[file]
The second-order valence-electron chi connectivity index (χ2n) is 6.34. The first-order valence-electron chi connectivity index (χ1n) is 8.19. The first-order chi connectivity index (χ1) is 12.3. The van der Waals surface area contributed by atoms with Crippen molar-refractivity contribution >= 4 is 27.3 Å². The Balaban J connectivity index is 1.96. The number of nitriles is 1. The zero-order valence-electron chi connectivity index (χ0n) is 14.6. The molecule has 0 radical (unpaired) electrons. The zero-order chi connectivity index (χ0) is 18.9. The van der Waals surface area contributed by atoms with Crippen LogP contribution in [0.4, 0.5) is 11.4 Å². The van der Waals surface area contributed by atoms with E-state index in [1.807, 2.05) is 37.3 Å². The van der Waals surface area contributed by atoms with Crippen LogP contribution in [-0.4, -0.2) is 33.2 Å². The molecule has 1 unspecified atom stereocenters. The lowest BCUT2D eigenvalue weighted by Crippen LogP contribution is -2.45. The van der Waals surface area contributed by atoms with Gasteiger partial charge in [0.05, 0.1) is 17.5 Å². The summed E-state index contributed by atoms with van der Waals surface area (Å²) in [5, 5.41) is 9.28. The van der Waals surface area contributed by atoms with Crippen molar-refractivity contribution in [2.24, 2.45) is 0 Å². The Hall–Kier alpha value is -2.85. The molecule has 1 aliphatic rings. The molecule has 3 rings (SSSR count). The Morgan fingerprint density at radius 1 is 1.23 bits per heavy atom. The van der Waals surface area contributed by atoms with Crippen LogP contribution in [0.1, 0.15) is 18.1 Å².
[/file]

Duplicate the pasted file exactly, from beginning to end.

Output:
The second-order valence-electron chi connectivity index (χ2n) is 6.34. The first-order valence-electron chi connectivity index (χ1n) is 8.19. The first-order chi connectivity index (χ1) is 12.3. The van der Waals surface area contributed by atoms with Crippen molar-refractivity contribution >= 4 is 27.3 Å². The Balaban J connectivity index is 1.96. The number of nitriles is 1. The zero-order valence-electron chi connectivity index (χ0n) is 14.6. The molecule has 0 radical (unpaired) electrons. The zero-order chi connectivity index (χ0) is 18.9. The van der Waals surface area contributed by atoms with Crippen LogP contribution in [0.4, 0.5) is 11.4 Å². The van der Waals surface area contributed by atoms with E-state index in [1.807, 2.05) is 37.3 Å². The van der Waals surface area contributed by atoms with Crippen LogP contribution in [-0.4, -0.2) is 33.2 Å². The molecule has 1 unspecified atom stereocenters. The lowest BCUT2D eigenvalue weighted by Crippen LogP contribution is -2.45. The van der Waals surface area contributed by atoms with Gasteiger partial charge in [0.05, 0.1) is 17.5 Å². The summed E-state index contributed by atoms with van der Waals surface area (Å²) in [5, 5.41) is 9.28. The van der Waals surface area contributed by atoms with Crippen molar-refractivity contribution in [2.24, 2.45) is 0 Å². The Hall–Kier alpha value is -2.85. The molecule has 1 aliphatic rings. The molecule has 3 rings (SSSR count). The Morgan fingerprint density at radius 1 is 1.23 bits per heavy atom. The van der Waals surface area contributed by atoms with Crippen LogP contribution in [0.1, 0.15) is 18.1 Å².